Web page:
“Reindeer discovered again their ancient powers of flight,” and other Tunguska effects (Pynchon’s Against the Day)

FOR A WHILE after the Event, crazed Raskol’niki ran around in the woods, flagellating themselves and occasional onlookers who got too close, raving about Tchernobyl, the destroying star known as Wormwood in the book of Revelation. Reindeer discovered again their ancient powers of flight, which had lapsed over the centuries since humans began invading the North. Some were stimulated by the accompanying radiation into an epidermal luminescence at the red end of the spectrum, particularly around the nasal area. Mosquitoes lost their taste for blood, acquiring one instead for vodka, and were observed congregating in large swarms at local taverns. Clocks and watches ran backward. Although it was summer, there were brief snowfalls in the devastated taiga, and heat in general tended to flow unpredictably for a while. Siberian wolves walked into churches in the middle of services, quoted passages from the Scriptures in fluent Old Slavonic, and walked peaceably out again. They were reported to be especially fond of Matthew 7:15, “Beware of false prophets, which come to you in sheep’s clothing, but inwardly they are ravening wolves.” Aspects of the landscape of Tierra del Fuego, directly opposite the Stony Tunguska on the globe, began to show up in Siberia—sea ernes, gulls, terns, and petrels landing in the branches of fir trees, swooping to grab fish out of the streams, taking a bite, screaming with distaste, and throwing them back. Granite cliffs rose sheer and unexpected out of the forest. Oceangoing ships unmanned by visible crews, attempting to navigate the shallow rivers and creeks, ran aground. Entire villages came to the conclusion that they were not where they ought to be, and without much advance planning simply packed up what they had, left behind what they couldn’t carry, and headed off together into the brush, where presently they set up villages no one else could see. Or not very clearly.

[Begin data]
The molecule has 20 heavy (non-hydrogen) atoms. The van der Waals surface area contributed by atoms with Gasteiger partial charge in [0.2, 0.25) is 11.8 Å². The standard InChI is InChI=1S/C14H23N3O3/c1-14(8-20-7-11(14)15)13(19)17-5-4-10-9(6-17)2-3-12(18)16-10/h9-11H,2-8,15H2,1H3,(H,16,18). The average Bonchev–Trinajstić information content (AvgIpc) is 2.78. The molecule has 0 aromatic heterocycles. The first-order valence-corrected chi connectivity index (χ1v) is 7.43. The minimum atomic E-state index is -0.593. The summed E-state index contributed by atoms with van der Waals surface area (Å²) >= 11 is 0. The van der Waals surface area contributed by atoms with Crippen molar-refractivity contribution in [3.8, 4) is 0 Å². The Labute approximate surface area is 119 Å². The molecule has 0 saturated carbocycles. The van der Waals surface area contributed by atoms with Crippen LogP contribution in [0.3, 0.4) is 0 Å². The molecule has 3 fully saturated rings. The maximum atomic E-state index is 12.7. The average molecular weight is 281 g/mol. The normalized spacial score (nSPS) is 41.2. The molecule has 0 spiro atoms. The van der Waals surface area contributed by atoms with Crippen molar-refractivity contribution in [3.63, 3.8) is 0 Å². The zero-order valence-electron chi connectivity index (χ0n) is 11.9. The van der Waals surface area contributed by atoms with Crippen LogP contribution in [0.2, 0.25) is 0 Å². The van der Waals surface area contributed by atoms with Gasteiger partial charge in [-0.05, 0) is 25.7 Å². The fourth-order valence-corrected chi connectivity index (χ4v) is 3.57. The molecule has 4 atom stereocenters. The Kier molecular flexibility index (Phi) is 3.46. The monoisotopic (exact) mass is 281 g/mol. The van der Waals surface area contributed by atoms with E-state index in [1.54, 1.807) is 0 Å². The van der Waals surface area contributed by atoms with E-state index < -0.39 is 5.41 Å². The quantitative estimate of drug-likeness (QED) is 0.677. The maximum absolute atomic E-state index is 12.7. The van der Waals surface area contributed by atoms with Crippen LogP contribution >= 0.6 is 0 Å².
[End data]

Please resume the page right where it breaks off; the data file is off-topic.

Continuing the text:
And from everywhere in the taiga, all up and down the basins of the Yenisei, came reports of a figure walking through the aftermath, not exactly an angel but moving like one, deliberately, unhurried, a consoler. Accounts differed as to whether the outsize figure was man or woman, but all reported having to look steeply upward when trying to make out its face, and a deep feeling of fearless calm once it had passed.

Some thought it might be some transfigured version of the shaman Magyakan, whose whereabouts had been puzzling folks along the Stony T. No one had seen him since the Event, his izba was empty, and the magical force that had kept it from sinking, like everyone else’s dwelling in Siberia, into the summer-thawed earth, had abated, so that the cabin now tilted at a thirty-degree angle, like a ship at sea about to slide beneath the waves.

None of the strange effects lasted long, and as the Event receded in memory, arguments arose as to whether this or that had even happened at all. Soon the forest was back to normal, green underbrush beginning to appear among the dead-white trunks, the animals fallen speechless again, tree-shadows again pointing in their accustomed directions, and Kit and Prance continued to make their way through it with no idea what this meant for their mission out here.

—Another citation from Thomas Pynchon’s Against the Day.

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